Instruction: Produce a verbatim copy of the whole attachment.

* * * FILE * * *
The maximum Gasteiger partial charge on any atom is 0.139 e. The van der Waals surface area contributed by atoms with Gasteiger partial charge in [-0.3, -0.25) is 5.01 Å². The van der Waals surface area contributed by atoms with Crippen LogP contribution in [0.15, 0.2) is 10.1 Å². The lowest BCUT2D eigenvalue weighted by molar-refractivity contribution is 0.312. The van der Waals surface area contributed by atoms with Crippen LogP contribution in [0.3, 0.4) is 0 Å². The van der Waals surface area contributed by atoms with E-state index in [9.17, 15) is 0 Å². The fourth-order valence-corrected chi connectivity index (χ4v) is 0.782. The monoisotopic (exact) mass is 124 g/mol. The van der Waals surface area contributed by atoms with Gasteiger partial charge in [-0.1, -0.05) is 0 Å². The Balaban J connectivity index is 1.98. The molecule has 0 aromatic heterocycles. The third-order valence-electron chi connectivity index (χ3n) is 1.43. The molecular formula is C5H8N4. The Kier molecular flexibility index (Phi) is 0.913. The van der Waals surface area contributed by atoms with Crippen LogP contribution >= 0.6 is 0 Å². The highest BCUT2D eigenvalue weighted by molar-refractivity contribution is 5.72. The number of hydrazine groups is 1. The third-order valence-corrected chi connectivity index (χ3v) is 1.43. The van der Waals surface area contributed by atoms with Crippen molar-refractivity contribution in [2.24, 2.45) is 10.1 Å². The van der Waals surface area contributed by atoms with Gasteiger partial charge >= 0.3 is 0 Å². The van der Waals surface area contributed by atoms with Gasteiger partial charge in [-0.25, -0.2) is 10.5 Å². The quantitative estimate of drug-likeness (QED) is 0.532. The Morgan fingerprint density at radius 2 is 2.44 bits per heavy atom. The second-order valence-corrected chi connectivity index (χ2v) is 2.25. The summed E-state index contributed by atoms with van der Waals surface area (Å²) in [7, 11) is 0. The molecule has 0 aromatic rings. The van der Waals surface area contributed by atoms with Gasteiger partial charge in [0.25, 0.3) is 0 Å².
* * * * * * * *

The maximum Gasteiger partial charge on any atom is 0.139 e. The van der Waals surface area contributed by atoms with Gasteiger partial charge in [-0.3, -0.25) is 5.01 Å². The van der Waals surface area contributed by atoms with Crippen LogP contribution in [0.15, 0.2) is 10.1 Å². The lowest BCUT2D eigenvalue weighted by molar-refractivity contribution is 0.312. The van der Waals surface area contributed by atoms with Crippen LogP contribution in [0.3, 0.4) is 0 Å². The van der Waals surface area contributed by atoms with E-state index in [9.17, 15) is 0 Å². The fourth-order valence-corrected chi connectivity index (χ4v) is 0.782. The monoisotopic (exact) mass is 124 g/mol. The van der Waals surface area contributed by atoms with Gasteiger partial charge in [-0.1, -0.05) is 0 Å². The Balaban J connectivity index is 1.98. The molecule has 0 aromatic heterocycles. The third-order valence-electron chi connectivity index (χ3n) is 1.43. The molecular formula is C5H8N4. The Kier molecular flexibility index (Phi) is 0.913. The van der Waals surface area contributed by atoms with Crippen LogP contribution >= 0.6 is 0 Å². The highest BCUT2D eigenvalue weighted by molar-refractivity contribution is 5.72. The number of hydrazine groups is 1. The third-order valence-corrected chi connectivity index (χ3v) is 1.43. The van der Waals surface area contributed by atoms with Crippen molar-refractivity contribution in [2.24, 2.45) is 10.1 Å². The van der Waals surface area contributed by atoms with Gasteiger partial charge >= 0.3 is 0 Å². The van der Waals surface area contributed by atoms with Gasteiger partial charge in [-0.25, -0.2) is 10.5 Å². The quantitative estimate of drug-likeness (QED) is 0.532. The Morgan fingerprint density at radius 2 is 2.44 bits per heavy atom. The second-order valence-corrected chi connectivity index (χ2v) is 2.25. The summed E-state index contributed by atoms with van der Waals surface area (Å²) in [7, 11) is 0. The molecule has 0 aromatic rings. The van der Waals surface area contributed by atoms with Gasteiger partial charge in [0.25, 0.3) is 0 Å².